Chapter 2 provides an executive summary of the insights captured during our research. It offers a high-level view on the likely evolution of the digital therapeutics, monitoring and diagnostic solutions market in the mid to long term.
Chapter 3 provides a general overview of the digital health sector, covering details related to the current and future trends affiliated to the domain. The chapter highlights key concepts involved in the development of digital therapeutics. It also features a discussion on strategic initiatives undertaken by several organizations to support the development of digital solutions for treatment of chronic disorders. The chapter also provides an overview of the various product development pathways adopted by the companies in this field.
Chapter 4 includes information on over 100 digital therapeutics and close to 60 novel digital monitoring / diagnostic solutions that are currently being evaluated across different stages of development. The chapter features a comprehensive analysis of digital solutions, highlighting the target therapeutic areas, phases of development, type of solution, purpose of solution, and business models adopted for their marketing / sales. In addition, we have presented a comprehensive grid analysis of various digital solutions, highlighting their respective target therapeutic area, type of solution and phases of development. Further, the chapter features a dot-plot analysis of the most active players in the digital therapeutics sector, taking into consideration the status of development of various solutions and company’s current product portfolio specific to digital health.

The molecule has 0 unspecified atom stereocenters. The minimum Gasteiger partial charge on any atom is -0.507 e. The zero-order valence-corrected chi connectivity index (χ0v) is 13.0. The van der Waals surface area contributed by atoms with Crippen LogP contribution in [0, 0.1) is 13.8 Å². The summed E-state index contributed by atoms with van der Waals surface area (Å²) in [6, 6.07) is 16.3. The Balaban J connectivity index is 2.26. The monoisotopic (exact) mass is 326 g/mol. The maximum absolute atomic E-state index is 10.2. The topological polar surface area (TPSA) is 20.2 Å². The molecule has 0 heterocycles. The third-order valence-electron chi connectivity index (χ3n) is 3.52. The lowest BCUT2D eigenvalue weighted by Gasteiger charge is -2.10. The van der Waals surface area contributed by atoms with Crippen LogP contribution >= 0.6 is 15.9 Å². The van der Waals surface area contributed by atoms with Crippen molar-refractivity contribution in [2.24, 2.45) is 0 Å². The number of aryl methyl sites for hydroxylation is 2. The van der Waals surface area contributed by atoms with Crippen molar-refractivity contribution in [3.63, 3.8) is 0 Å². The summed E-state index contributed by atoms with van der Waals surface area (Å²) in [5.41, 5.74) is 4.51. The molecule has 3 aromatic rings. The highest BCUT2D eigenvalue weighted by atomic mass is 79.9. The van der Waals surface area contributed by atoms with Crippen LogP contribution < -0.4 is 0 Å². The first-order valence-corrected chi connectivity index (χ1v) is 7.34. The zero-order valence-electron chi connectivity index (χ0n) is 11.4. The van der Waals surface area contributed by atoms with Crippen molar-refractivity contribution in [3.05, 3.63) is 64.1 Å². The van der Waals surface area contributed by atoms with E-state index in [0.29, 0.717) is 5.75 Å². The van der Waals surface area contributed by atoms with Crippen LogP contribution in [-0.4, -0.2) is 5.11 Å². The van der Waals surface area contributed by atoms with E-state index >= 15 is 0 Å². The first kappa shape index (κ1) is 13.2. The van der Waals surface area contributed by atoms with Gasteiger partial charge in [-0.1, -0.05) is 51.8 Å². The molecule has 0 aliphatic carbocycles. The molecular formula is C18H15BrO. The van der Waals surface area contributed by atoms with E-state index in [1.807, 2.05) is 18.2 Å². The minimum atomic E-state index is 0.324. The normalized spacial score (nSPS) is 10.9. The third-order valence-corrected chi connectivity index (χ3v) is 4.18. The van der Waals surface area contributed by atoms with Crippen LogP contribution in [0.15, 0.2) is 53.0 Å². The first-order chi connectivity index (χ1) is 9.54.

Chapter 5 features detailed profiles of some of the emerging stakeholders that are offering digital therapeutics solutions for patients suffering from various types of chronic disorders. Each profile includes an overview of the company, details related to its digital solutions, clinical trial results, recent developments and a comprehensive future outlook.
Chapter 6 includes detailed profiles of some of the emerging stakeholders that are offering digital solutions for monitoring or diagnosis of various types of chronic conditions. Each profile includes an overview of the company, details related to its digital solutions, recent developments and a comprehensive future outlook.
Chapter 7 presents a product competitiveness analysis of digital therapeutics on the basis of their respective target therapeutic areas. The analysis allows companies to compare their existing capabilities within and beyond their peer groups and identify opportunities to achieve a competitive edge in the industry.
Chapter 8 is a case study on the clinical trials that were / are being conducted for the evaluation of digital therapeutics. The chapter provides an overview of the specific objectives of the aforementioned studies of digital interventions intended for use by patients suffering from chronic disease indications. It features brief information on the study end-points as well.